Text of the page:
Guest blog by Mary Pat Campbell, FSA, MAAA, PRM
Did you know that a simple spreadsheet formula led to a $6 billion trading loss?
Did you know that the 2017 Tax Cuts and Jobs Act caused a considerable amount of work removing hard-coded rates?
Spreadsheets, especially those in Microsoft Excel, are deeply embedded in virtually every business. The near-universal adoption of Excel in the business world comes from its apparently transparent interface and flexibility, compared to more esoteric software systems. But that flexibility has led to some dramatic and even appalling disasters.
The $6 billion in trading losses mentioned above recalls the 2012 London Whale event, in which there was an issue with a derivatives trading department in London. One of the central problems in that department was a mistaken detail in their risk measures formula.
James Kwak, in a post titled “The Importance of Excel,” noted that a formula for calculating a Value at Risk measure was off by a factor of two because the formula divided by the SUM of two numbers as opposed to an AVERAGE of two numbers. Because of this mismeasurement of risk, various risk controls were inadvertently exceeded…which ultimately led to the $6 billion loss in derivatives trades.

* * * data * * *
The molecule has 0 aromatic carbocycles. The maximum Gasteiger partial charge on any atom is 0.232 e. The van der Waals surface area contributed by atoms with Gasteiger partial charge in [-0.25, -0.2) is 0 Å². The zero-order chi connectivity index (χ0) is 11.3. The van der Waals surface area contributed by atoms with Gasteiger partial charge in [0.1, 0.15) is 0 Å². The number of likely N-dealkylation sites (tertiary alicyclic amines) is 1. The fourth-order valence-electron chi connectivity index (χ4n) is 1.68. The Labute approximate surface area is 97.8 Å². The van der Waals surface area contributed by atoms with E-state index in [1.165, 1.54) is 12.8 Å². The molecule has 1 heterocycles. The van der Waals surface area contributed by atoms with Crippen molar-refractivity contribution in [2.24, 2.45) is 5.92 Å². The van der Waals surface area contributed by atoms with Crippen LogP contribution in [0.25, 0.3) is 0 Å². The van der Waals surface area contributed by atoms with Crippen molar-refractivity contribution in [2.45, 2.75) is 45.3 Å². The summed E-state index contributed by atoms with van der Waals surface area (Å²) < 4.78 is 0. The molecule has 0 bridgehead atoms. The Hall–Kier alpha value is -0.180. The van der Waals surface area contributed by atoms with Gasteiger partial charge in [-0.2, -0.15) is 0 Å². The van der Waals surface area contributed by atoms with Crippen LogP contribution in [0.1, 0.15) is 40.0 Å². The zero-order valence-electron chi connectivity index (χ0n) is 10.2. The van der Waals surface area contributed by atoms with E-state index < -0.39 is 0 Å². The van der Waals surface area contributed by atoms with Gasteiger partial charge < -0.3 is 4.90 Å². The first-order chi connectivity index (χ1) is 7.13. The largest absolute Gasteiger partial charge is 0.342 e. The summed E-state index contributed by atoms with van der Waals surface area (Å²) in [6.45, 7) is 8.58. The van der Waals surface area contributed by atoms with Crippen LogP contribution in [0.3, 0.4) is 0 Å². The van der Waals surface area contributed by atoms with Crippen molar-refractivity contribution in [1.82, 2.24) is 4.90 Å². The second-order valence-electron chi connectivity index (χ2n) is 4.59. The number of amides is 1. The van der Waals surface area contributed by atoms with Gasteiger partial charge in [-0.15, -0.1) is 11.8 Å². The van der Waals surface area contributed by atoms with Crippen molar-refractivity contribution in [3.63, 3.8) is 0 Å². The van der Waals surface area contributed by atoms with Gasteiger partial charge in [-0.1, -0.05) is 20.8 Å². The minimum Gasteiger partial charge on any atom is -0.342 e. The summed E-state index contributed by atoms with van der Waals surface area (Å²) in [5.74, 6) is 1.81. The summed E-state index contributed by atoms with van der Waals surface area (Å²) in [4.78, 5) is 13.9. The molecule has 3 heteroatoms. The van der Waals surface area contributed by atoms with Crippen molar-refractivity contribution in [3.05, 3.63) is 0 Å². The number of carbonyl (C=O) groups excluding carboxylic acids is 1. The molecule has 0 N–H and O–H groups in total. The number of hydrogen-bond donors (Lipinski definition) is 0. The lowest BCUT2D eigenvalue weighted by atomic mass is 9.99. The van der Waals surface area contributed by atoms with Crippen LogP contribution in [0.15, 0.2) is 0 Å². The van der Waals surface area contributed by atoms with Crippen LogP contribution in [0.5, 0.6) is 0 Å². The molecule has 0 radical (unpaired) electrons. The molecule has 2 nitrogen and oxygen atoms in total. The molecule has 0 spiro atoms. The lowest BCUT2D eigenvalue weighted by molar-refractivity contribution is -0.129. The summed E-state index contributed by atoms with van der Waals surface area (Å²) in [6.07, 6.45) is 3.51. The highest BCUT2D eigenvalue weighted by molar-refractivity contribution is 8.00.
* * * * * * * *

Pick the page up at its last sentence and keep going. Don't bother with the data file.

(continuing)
Similarly, after decades of a corporate federal income tax rate of 35% in the United States, a rapid tax law passage in December 2017 changed that 35% to 21%. The NAIC (National Association of Insurance Commissioners, a gathering of state-based insurance regulators) had to update their risk-based capital calculations in order to prevent adverse effects for the insurance industry in the United States. These calculations were often built into spreadsheets, among both regulators and insurance companies, leading to a scramble to make sure things would not go too far awry.
These examples serve to illustrate the need for employing robust standards when building and maintaining spreadsheets. Spreadsheets are a reality of business, especially for communicating important financial information with the many arms within large organizations. For actuaries, a reputation for precision and accuracy is paramount, so making sure that your spreadsheets are appropriately developed will help you protect your professional reputation.
Check out my upcoming webinar on Best Practices in Actuarial Spreadsheet Design where I will cover core principles for actuarial spreadsheets and practical tips to reduce the risks associated with spreadsheets. Actuaries have a specific professional standard to live up to from which many other quantitative professionals can also benefit.